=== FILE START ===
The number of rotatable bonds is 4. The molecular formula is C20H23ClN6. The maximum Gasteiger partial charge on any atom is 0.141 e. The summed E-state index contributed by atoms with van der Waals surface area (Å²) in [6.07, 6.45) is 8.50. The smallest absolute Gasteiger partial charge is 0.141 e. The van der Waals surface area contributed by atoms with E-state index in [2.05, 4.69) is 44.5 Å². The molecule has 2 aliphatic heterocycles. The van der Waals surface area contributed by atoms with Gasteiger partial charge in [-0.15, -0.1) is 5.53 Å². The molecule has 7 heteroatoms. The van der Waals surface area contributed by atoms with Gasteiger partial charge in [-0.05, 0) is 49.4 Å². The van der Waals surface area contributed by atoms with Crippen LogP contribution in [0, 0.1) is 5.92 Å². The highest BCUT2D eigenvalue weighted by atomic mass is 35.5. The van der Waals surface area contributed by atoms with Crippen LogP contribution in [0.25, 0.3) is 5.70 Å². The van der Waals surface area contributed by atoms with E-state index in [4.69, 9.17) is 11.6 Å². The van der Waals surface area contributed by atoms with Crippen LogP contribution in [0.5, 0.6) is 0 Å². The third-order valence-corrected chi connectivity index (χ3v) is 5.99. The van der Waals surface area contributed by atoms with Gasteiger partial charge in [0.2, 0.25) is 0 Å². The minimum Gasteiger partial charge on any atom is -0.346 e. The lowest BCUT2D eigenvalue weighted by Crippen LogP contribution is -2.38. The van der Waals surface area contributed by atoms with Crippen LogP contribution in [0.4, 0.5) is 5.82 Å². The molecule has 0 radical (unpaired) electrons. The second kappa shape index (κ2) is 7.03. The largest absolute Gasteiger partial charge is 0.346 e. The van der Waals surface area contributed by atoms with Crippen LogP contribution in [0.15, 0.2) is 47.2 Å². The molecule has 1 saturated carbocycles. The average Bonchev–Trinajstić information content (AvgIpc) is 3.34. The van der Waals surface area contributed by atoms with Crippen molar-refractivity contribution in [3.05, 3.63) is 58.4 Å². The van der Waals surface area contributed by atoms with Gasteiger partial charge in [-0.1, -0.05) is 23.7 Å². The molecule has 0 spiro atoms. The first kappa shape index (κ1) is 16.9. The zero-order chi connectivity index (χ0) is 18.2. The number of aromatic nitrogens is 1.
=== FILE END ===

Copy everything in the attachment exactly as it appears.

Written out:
The number of rotatable bonds is 4. The molecular formula is C20H23ClN6. The maximum Gasteiger partial charge on any atom is 0.141 e. The summed E-state index contributed by atoms with van der Waals surface area (Å²) in [6.07, 6.45) is 8.50. The smallest absolute Gasteiger partial charge is 0.141 e. The van der Waals surface area contributed by atoms with E-state index in [2.05, 4.69) is 44.5 Å². The molecule has 2 aliphatic heterocycles. The van der Waals surface area contributed by atoms with Gasteiger partial charge in [-0.15, -0.1) is 5.53 Å². The molecule has 7 heteroatoms. The van der Waals surface area contributed by atoms with Gasteiger partial charge in [-0.05, 0) is 49.4 Å². The van der Waals surface area contributed by atoms with Crippen LogP contribution in [0, 0.1) is 5.92 Å². The highest BCUT2D eigenvalue weighted by atomic mass is 35.5. The van der Waals surface area contributed by atoms with Crippen LogP contribution in [0.25, 0.3) is 5.70 Å². The van der Waals surface area contributed by atoms with E-state index in [4.69, 9.17) is 11.6 Å². The van der Waals surface area contributed by atoms with Crippen LogP contribution in [0.5, 0.6) is 0 Å². The third-order valence-corrected chi connectivity index (χ3v) is 5.99. The van der Waals surface area contributed by atoms with Gasteiger partial charge in [0.2, 0.25) is 0 Å². The minimum Gasteiger partial charge on any atom is -0.346 e. The lowest BCUT2D eigenvalue weighted by Crippen LogP contribution is -2.38. The van der Waals surface area contributed by atoms with Crippen LogP contribution in [0.4, 0.5) is 5.82 Å². The molecule has 0 radical (unpaired) electrons. The second kappa shape index (κ2) is 7.03. The largest absolute Gasteiger partial charge is 0.346 e. The van der Waals surface area contributed by atoms with Crippen LogP contribution in [0.15, 0.2) is 47.2 Å². The molecule has 1 saturated carbocycles. The average Bonchev–Trinajstić information content (AvgIpc) is 3.34. The van der Waals surface area contributed by atoms with Crippen molar-refractivity contribution in [3.05, 3.63) is 58.4 Å². The van der Waals surface area contributed by atoms with Gasteiger partial charge in [-0.1, -0.05) is 23.7 Å². The molecule has 0 spiro atoms. The first kappa shape index (κ1) is 16.9. The zero-order chi connectivity index (χ0) is 18.2. The number of aromatic nitrogens is 1.